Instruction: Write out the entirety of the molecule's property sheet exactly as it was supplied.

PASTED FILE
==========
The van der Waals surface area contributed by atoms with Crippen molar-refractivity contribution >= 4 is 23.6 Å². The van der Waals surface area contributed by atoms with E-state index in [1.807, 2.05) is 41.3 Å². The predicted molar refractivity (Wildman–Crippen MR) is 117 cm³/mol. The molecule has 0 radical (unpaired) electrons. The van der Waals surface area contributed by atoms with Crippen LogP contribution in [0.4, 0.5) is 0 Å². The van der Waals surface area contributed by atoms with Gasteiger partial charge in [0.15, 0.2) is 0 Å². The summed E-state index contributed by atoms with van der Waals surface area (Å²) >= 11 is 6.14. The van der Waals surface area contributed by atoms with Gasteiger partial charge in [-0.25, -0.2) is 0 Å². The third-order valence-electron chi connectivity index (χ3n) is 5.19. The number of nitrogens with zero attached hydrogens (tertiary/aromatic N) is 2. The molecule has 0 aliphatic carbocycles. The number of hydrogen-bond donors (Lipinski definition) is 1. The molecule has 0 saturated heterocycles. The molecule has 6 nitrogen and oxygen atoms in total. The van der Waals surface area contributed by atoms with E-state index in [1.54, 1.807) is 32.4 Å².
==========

The van der Waals surface area contributed by atoms with Crippen molar-refractivity contribution >= 4 is 23.6 Å². The van der Waals surface area contributed by atoms with E-state index in [1.807, 2.05) is 41.3 Å². The predicted molar refractivity (Wildman–Crippen MR) is 117 cm³/mol. The molecule has 0 radical (unpaired) electrons. The van der Waals surface area contributed by atoms with Crippen LogP contribution in [0.4, 0.5) is 0 Å². The van der Waals surface area contributed by atoms with Gasteiger partial charge in [0.15, 0.2) is 0 Å². The summed E-state index contributed by atoms with van der Waals surface area (Å²) >= 11 is 6.14. The van der Waals surface area contributed by atoms with Gasteiger partial charge in [-0.25, -0.2) is 0 Å². The third-order valence-electron chi connectivity index (χ3n) is 5.19. The number of nitrogens with zero attached hydrogens (tertiary/aromatic N) is 2. The molecule has 0 aliphatic carbocycles. The number of hydrogen-bond donors (Lipinski definition) is 1. The molecule has 0 saturated heterocycles. The molecule has 6 nitrogen and oxygen atoms in total. The van der Waals surface area contributed by atoms with E-state index in [1.54, 1.807) is 32.4 Å².